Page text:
For most people in marketing, speaking in front of a crowd is a typical part of their job. As a matter fact, most marketers LIKE giving presentations, because it gives them an opportunity to showcase their knowledge, connect with other people and share ideas. Presentations should be a fun part of your job, but are you prepared for anything that could happen?
Last night I gave a talk to the Social Media Club of New Haven. They had chosen a more social venue than usual and since it was a hot day, the door to the “have a Healthy Heart” café was left open during the presentation. It’s certainly a sign of the times, because in the middle of my presentation, a man pushed another man in a wheelchair into the café and interrupted the meeting asking for donations. He described, “ I’m living over in “Tent City,” and I’m just trying to get enough money to buy something that I can cook on the fire. Please help me; please, please, please.”
Well that was a first for me. The people in the audience looked a little shocked and were not quite certain what they should do. Fortunately, the restaurant owner handled the situation, and we were quickly able to go back to our conversation. All needs were met, including the needs of the man in the wheelchair.
While we were able to get back to our meeting peaceably, it brings to mind a skill that is necessary for anyone who is presenting.
You must be prepared for anything to happen during your presentation. One of the most common things that happens to me is that there are issues with technology, so I’m always prepared to give the presentation with no PowerPoint. A friend of mine, Kathy McAfee, teaches presentation skills and advocates going “PowerPoint free.” While I don’t go that far, I respect what she has taught me–that you need to be able to speak on your own, without any props. She has taught me that props can be a great addition to a presentation to increase impact and help people “get” your message, but if the technology were to shut off in the middle of your meeting, could you handle it? If somebody came in and interrupted your meeting, what would you do? If there’s a fire drill in the middle of your presentation, how would you handle the situation?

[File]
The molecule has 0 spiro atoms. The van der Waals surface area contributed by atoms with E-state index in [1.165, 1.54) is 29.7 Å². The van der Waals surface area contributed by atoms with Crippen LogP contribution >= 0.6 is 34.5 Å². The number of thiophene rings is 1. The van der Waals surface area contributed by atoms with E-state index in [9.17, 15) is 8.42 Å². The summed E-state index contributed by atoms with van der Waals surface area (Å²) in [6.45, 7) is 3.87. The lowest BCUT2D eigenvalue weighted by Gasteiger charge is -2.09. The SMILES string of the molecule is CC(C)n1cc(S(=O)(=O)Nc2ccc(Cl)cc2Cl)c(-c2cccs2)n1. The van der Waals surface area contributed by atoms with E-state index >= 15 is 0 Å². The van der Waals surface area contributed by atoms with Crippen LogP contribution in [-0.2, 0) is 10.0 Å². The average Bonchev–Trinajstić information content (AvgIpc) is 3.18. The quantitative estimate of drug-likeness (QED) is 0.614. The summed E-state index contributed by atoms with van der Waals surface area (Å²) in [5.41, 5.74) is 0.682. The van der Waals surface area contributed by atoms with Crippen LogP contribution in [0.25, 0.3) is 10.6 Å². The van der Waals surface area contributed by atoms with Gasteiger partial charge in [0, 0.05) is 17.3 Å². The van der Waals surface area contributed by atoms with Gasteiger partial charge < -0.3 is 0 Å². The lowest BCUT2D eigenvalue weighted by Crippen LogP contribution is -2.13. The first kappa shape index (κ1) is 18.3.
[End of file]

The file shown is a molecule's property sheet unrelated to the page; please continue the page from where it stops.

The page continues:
The answer to most of these questions can be found in the admonition: be prepared. Just know your material. If you know your material so well, it won’t matter whether you have the slides or don’t have the slides. You’ll be able to speak on the topic off the top of your head. Sure it may be more compelling if there’s a visual that goes with it. But you should be prepared to present without PowerPoint. If there are interruptions, be gracious, be firm, and then carry on with the presentation.
I have also learned not to apologize too much. When you apologize, you are wasting time. Move on with the material. Everyone understands that “life happens,” so carry on.
Hopefully, all your presentations will be smooth and brilliant, but if you find yourself with a panhandler in your midst, be prepared. Expect the unexpected!